Results 1381–1400 of 1543 for fireworks

Oral Answers to Questions — Transport: Protection of Children (24 Feb 1970)

Mr Harold Wilson: .... There is action on road accidents coordinated by the Ministry of Transport, Home Office action on fire guards, flame resistant infants' clothes, toxic substances in toys and action on fireworks, while the Ministry of Housing and Local Government is studying the improved design of both housing and housing estates to reduce risks to chlidren. I suggest that it is better to deal with all...

Orders of the Day — Grants for the Arts (5 Feb 1970)

Mr Paul Channon: ...arts for some time. In any case, there is no definition in the 1948 Act of entertainment. There is no definition requiring local authorities to spend money on the arts; the money could be spent on fireworks, if they wished, and not on concerts or exhibitions. I think that a mandatory rate is a mistake. However, some things can be done when we are reforming local government. A general...

Prayers: Fireworks Accidents (20 Nov 1969)

Fireworks Accidents

Prayers: Fireworks Accidents (20 Nov 1969)

Fireworks Accidents

BLACKPOOL CORPORATION BILL [Lords] (By Order) (16 Oct 1969)

Mr Peter Blaker: .... Concerning the power to provide entertainments in the parks, the Bill simply enables the corporation to enclose not more than one acre for certain classes of entertainment or to close a park for fireworks at night. For those reasons, I hope that the House will approve the Bill. The most powerful point that I have mentioned is that if Blackpool Corporation is denied the powers it seeks,...

Orders of the Day — Civil Science (21 Jul 1969)

Mr Ian Orr-Ewing: ...on the subject and I was staggered, as he may have been, by the list of his responsibilities. I will not bore the House by reading the list, but it includes 40 subjects starting with explosives and fireworks and going on through steel tubes, iron castings, non-ferrous metals, agricultural machinery, metal working machine tools, pumps, valves and compressors, industrial engines, textile...

Fireworks (29 Apr 1969)


Industrial Relations (White Paper) (3 Mar 1969)

Mrs Barbara Castle: ...agreement should if necessary be enforceable at law. This is not only confusing: it is potentially sinister. What exactly do right hon. Gentlemen opposite mean? Either they are trying to make a firework display out of a damp squib, or they have in mind something far more far-reaching, and are hiding their real intentions from the House. I repeat that it is—or will be—possible to make...

Clause 1: Voting Age (26 Nov 1968)

Mr John Lee: ...are here concerned, I find the hon. Gentleman's argument thoroughly disingenuous. My right hon. Friend the Member for Vauxhall (Mr. Strauss), in opening the debate, was subjected to a good deal of fireworks from all about him. As one who takes a view different from his, I think it right to note that he deserved a word of praise, even from his opponents, for his good-tempered and...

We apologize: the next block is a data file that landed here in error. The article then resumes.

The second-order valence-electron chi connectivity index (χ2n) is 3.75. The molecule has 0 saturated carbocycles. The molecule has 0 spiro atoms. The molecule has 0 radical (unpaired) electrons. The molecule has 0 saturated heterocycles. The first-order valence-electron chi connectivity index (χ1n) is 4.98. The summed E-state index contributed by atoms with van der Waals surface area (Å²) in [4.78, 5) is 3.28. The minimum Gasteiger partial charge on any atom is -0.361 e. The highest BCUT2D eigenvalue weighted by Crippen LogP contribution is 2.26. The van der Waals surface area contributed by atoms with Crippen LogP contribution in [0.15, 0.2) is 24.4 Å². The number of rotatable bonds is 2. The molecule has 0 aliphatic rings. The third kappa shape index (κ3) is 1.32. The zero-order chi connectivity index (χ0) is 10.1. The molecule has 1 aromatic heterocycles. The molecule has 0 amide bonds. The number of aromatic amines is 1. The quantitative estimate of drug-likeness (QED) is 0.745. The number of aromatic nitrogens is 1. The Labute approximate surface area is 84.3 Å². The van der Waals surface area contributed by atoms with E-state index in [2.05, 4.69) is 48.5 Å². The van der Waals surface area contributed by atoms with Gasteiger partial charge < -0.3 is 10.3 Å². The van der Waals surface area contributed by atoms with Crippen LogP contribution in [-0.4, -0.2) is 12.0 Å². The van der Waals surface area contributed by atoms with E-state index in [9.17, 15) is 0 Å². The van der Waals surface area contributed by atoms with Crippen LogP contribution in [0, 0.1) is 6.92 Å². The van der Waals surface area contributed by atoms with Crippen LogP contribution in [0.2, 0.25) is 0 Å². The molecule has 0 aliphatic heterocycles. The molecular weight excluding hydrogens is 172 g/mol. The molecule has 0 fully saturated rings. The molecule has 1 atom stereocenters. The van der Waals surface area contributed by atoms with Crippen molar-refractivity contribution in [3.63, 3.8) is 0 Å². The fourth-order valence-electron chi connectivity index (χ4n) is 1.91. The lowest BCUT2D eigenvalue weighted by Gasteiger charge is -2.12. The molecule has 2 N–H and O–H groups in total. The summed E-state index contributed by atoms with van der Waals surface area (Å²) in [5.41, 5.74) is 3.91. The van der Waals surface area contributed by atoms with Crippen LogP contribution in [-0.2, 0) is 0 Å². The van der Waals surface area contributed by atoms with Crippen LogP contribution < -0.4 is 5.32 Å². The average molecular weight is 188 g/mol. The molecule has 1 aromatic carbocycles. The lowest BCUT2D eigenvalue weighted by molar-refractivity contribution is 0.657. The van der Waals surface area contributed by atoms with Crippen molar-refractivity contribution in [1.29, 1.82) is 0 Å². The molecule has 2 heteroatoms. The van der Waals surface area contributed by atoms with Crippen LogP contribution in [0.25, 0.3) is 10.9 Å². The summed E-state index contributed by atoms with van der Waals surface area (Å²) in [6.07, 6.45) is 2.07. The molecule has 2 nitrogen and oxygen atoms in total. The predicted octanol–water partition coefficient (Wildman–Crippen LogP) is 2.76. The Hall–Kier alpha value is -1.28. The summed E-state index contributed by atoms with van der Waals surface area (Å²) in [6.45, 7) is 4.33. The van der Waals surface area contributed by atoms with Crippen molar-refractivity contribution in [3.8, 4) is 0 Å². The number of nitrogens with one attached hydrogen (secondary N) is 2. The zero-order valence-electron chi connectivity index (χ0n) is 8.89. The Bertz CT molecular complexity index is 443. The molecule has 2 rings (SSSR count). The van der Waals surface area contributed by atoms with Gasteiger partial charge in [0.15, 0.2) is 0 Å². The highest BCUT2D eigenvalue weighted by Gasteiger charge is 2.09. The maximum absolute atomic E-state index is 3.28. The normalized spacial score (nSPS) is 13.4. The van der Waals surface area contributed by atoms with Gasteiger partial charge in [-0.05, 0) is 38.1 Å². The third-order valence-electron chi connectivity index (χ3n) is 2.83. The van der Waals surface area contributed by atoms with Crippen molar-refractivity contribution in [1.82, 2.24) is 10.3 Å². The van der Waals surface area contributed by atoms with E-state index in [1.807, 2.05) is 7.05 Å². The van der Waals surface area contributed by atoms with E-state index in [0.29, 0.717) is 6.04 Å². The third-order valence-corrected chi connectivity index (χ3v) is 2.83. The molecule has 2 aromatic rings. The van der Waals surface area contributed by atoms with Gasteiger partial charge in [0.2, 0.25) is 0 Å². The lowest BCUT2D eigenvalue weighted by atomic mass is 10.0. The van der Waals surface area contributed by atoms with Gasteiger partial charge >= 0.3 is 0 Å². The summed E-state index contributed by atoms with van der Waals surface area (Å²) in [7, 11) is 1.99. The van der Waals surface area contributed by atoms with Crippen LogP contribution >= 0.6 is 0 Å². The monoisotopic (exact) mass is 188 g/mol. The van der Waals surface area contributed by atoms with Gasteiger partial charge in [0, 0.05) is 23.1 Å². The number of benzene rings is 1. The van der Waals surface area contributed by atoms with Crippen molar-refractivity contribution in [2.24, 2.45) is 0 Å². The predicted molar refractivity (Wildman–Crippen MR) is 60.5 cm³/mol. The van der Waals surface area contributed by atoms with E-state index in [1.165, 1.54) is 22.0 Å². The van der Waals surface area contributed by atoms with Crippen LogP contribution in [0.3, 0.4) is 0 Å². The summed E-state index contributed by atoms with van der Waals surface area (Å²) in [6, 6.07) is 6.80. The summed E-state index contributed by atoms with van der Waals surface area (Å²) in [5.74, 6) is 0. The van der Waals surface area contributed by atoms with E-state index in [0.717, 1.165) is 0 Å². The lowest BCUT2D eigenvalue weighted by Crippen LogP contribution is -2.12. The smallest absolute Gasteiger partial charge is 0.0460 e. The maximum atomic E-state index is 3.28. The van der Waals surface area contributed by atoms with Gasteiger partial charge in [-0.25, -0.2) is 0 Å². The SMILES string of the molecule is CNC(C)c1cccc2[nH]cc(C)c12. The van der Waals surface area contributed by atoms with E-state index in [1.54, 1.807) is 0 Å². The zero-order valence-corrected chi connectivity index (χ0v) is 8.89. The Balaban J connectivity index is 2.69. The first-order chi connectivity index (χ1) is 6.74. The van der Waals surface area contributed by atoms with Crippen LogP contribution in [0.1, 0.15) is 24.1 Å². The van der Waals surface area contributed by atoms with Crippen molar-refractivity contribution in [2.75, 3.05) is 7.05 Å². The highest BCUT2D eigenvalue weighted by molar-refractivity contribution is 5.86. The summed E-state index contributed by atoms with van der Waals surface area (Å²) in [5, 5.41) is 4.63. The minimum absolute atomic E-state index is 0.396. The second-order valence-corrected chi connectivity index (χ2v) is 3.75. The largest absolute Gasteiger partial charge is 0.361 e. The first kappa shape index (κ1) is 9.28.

Orders of the Day — Economic Situation (5 Nov 1968)

Mr John Biffen: a very substantial degree of importation of wines? Let hon Members think of the enormous boost always given to cigar sales at Christmas. Was there ever an industry so cyclical unless it was the fireworks industry, if I may work in that highly contemporary allusion? There is no doubt that the import content that could be involved in the deflection of consumer demand deriving from the...

Orders of the Day — Post Office (Two-Tier Letter System) (4 Nov 1968)

Mr John Stonehouse: When I heard that the Opposition had chosen the whole of today's debate on the Gracious Speech to debate the Post Office I expected that firework right would be transferred from 5th November to 4th November. What we have had today has been a damp squib. The debate has petered out. The Opposition points are completely inadequate.

Orders of the Day — Ways and Means: Amendment of the Law (19 Mar 1968)

Mr John Lee: ...justify such measures. I am sure that this control of wages will create a great deal of resentment. The one valid point which the Leader of the Opposition seemed able to make in his rather frantic firework display was the fact that every time the Government introduce prices and incomes legislation they say it is for the last time—rather like the old lag whose safe-blowing job is always...

Transport (6 Nov 1967)

Mr Albert Murray: ...opposite that we were told to expect at the time of the Tory Party conference, one need only look at the almost empty benches opposite to realise what an empty attack this has been. Like so many fireworks on Saturday and Sunday night, this attack has turned out to be a damp squib. We had a shadowy attack from the shadowy Minister of Transport, which proved to be no more effective than his...

Orders of the Day — Queen's Speech: Foreign Affairs (2 Nov 1967)

Mr Emanuel Shinwell: At a moment when the whole world is looking forward expectantly to an exhibition of fireworks in this assembly, to a clash of personalities, to a demonstration of acrimony and acerbity, we have descended to an insipid, tame repetitive foreign affairs debate. We have had this sort of thing before. It is just the mixture as before. Neither from the Opposition Front Bench—despite my respect...

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